The Clieunk Devlog has some updates. I’m trying to keep all specifically Clieunk-related stuff there, so any folks who are just interested in Clieunk don’t have to read my main blog here and put up with my occasional political ranting. But for more general programming topics not uniquely relating to Clieunk, I figure this is a decent wall on which to write.
MVC, Cocoa, and C++
The Model/View/Controller design pattern is a common one for a very good reason: it works quite well. Not incidentally, the entirety of Apple’s AppKit framework (Cocoa) is built with MVC in mind. The net result is that if you’re planning to write good Mac OS X software you should at least understand the basics of MVC.
The problem here is that while Objective-C (the preferred language for Cocoa development) is excellent for view and controller classes, it has some rather serious shortcomings with respect to models.
Not My Type
If you had to sum up C++ in three words, I’d suggest that they be “strong type checking”. C++ has about the strictest typing of any of the popular mainstream languages, as well as a rich gallery of language features — most notably templates, the const specifier, and a rich and well-defined set of object operators — that support this paradigm. The end result is that C++ is absolutely incredible for defining data types, but sometimes a bit of a pain for designing other things.
How I Learned to Stop Worrying And Love Objective-C++
Objective-C++ is the best of both worlds, with a few caveats. Firstly, it kills bindings, which are a really nice language feature but can’t be made to bridge between C++ models and Cocoa views. Secondly, you lose (to some extent) the extensibility that makes Cocoa so truly neat to work with — you can load a bundle into an Objective-C++ application and tinker with the Cocoa code (headers often provided via class-dump) but you can’t easily affect the C++ model classes. I ultimately decided that neither one of these drawbacks bothered me overmuch for Clieunk, obviously.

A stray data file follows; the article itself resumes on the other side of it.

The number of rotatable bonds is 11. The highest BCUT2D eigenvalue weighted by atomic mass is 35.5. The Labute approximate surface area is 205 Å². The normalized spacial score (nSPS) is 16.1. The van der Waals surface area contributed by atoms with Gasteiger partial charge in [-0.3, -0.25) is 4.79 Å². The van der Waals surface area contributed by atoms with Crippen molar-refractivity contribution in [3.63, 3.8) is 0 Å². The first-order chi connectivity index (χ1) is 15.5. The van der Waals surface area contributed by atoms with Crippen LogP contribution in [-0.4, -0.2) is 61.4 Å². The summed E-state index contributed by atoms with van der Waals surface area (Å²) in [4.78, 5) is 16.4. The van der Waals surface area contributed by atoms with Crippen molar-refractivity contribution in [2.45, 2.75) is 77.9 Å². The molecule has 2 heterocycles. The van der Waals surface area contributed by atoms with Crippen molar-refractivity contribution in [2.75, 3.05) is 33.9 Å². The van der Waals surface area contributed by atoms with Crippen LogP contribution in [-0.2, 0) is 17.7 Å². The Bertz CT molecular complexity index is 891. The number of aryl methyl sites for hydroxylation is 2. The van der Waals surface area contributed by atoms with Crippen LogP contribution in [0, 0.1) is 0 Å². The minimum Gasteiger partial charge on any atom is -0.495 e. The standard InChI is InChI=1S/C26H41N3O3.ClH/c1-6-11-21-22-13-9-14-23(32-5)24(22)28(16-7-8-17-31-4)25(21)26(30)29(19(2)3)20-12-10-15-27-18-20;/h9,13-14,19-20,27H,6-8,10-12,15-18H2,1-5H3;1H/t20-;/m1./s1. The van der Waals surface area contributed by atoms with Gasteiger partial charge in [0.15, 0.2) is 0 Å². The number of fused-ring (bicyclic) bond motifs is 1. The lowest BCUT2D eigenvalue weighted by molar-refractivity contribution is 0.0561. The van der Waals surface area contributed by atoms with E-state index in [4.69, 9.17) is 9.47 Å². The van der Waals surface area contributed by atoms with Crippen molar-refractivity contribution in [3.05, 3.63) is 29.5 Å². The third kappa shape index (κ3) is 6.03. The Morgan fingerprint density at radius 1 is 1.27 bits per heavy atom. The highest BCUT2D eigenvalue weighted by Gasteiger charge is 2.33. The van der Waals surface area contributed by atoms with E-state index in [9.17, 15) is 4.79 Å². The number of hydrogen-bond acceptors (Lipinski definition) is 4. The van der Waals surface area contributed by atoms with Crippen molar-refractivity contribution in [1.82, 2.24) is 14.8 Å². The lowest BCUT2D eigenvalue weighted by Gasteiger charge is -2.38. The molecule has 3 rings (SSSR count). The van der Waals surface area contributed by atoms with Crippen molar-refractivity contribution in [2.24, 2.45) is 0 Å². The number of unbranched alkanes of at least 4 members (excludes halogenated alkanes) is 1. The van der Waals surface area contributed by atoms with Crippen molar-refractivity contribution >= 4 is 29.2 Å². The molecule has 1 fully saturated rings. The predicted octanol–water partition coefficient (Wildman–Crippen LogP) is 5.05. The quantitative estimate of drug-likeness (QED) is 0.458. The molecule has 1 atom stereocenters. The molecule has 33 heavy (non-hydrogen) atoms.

Bindings would be nice in the early stages of the project, but since nearly every view in the program will be a custom job eventually, the net gains aren’t as huge as they might seem. All the same, it would be very cool if someone could figure out a way to bind an NSTableView to a std::vector<std:string>, for instance.
The second drawback, upon further consideration, actually turned out to be a benefit. The reason I haven’t gone and posted Pixunk (my CL_Images browser) publicly is because I’m reasonably sure Ann would start to actively make my life miserable if I did so, and I have no desire to fight a war at this juncture. If Clieunk were written entirely in Objective-C, it would be fairly straightforward to turn it into an image browser simply by creating an input manager that attaches to it. This will probably still be possible in an Objective-C++ Clieunk, but the work required to do such a thing is on the same order of magnitude as just figuring out the image file format and writing a browser from scratch, so I wouldn’t feel too bad.
I’ve Got a Unit Test For You
I feel I’d be remiss in cheerleading for strong typing without responding to the recent popular meme about unit testing being superior to strong typing, as exemplified in a widely read interview with the creator of Python. And I would be remiss, so I’ll write about that sometime soon.
My position, in a nutshell, is that preferring unit testing to strong typing is like preferring seat belts to an airbag: firstly, I really would rather have both; and secondly, stupid people can choose not to use the first, but the latter is basically forced upon them. More next time, maybe.